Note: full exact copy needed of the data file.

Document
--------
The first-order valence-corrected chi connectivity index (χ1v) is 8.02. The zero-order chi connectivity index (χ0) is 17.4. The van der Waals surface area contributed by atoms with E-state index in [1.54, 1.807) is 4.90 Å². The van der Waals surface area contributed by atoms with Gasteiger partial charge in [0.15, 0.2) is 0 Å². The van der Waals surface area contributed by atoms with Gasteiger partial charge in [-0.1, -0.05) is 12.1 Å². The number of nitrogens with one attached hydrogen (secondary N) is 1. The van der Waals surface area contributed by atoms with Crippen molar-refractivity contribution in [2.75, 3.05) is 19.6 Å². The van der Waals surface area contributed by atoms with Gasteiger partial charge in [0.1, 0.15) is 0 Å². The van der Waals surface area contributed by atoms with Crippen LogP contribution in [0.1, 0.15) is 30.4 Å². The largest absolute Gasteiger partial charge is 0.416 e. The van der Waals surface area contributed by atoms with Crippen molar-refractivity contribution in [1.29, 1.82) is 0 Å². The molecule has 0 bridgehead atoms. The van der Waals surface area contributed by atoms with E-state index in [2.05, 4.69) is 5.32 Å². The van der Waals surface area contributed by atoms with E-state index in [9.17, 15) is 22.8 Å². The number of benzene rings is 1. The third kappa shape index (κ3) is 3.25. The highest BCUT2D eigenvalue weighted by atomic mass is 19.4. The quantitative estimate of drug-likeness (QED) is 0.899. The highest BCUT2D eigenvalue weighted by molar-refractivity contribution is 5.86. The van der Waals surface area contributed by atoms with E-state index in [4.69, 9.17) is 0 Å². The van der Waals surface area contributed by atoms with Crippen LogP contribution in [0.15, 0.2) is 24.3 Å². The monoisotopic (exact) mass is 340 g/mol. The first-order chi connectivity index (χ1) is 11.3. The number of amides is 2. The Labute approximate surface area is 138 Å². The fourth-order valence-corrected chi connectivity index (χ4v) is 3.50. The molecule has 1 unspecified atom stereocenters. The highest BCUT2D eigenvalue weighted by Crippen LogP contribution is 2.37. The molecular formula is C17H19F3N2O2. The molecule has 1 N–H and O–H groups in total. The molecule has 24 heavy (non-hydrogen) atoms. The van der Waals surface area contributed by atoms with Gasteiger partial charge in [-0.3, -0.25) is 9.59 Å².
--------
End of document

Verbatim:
The first-order valence-corrected chi connectivity index (χ1v) is 8.02. The zero-order chi connectivity index (χ0) is 17.4. The van der Waals surface area contributed by atoms with E-state index in [1.54, 1.807) is 4.90 Å². The van der Waals surface area contributed by atoms with Gasteiger partial charge in [0.15, 0.2) is 0 Å². The van der Waals surface area contributed by atoms with Gasteiger partial charge in [-0.1, -0.05) is 12.1 Å². The number of nitrogens with one attached hydrogen (secondary N) is 1. The van der Waals surface area contributed by atoms with Crippen molar-refractivity contribution in [2.75, 3.05) is 19.6 Å². The van der Waals surface area contributed by atoms with Gasteiger partial charge in [0.1, 0.15) is 0 Å². The van der Waals surface area contributed by atoms with Crippen LogP contribution in [0.1, 0.15) is 30.4 Å². The largest absolute Gasteiger partial charge is 0.416 e. The van der Waals surface area contributed by atoms with Crippen molar-refractivity contribution in [1.29, 1.82) is 0 Å². The molecule has 0 bridgehead atoms. The van der Waals surface area contributed by atoms with E-state index in [2.05, 4.69) is 5.32 Å². The van der Waals surface area contributed by atoms with E-state index in [9.17, 15) is 22.8 Å². The number of benzene rings is 1. The third kappa shape index (κ3) is 3.25. The highest BCUT2D eigenvalue weighted by atomic mass is 19.4. The quantitative estimate of drug-likeness (QED) is 0.899. The highest BCUT2D eigenvalue weighted by molar-refractivity contribution is 5.86. The van der Waals surface area contributed by atoms with E-state index in [4.69, 9.17) is 0 Å². The van der Waals surface area contributed by atoms with Crippen LogP contribution in [0.15, 0.2) is 24.3 Å². The monoisotopic (exact) mass is 340 g/mol. The first-order chi connectivity index (χ1) is 11.3. The number of amides is 2. The Labute approximate surface area is 138 Å². The fourth-order valence-corrected chi connectivity index (χ4v) is 3.50. The molecule has 1 unspecified atom stereocenters. The highest BCUT2D eigenvalue weighted by Crippen LogP contribution is 2.37. The molecular formula is C17H19F3N2O2. The molecule has 1 N–H and O–H groups in total. The molecule has 24 heavy (non-hydrogen) atoms. The van der Waals surface area contributed by atoms with Gasteiger partial charge in [-0.3, -0.25) is 9.59 Å².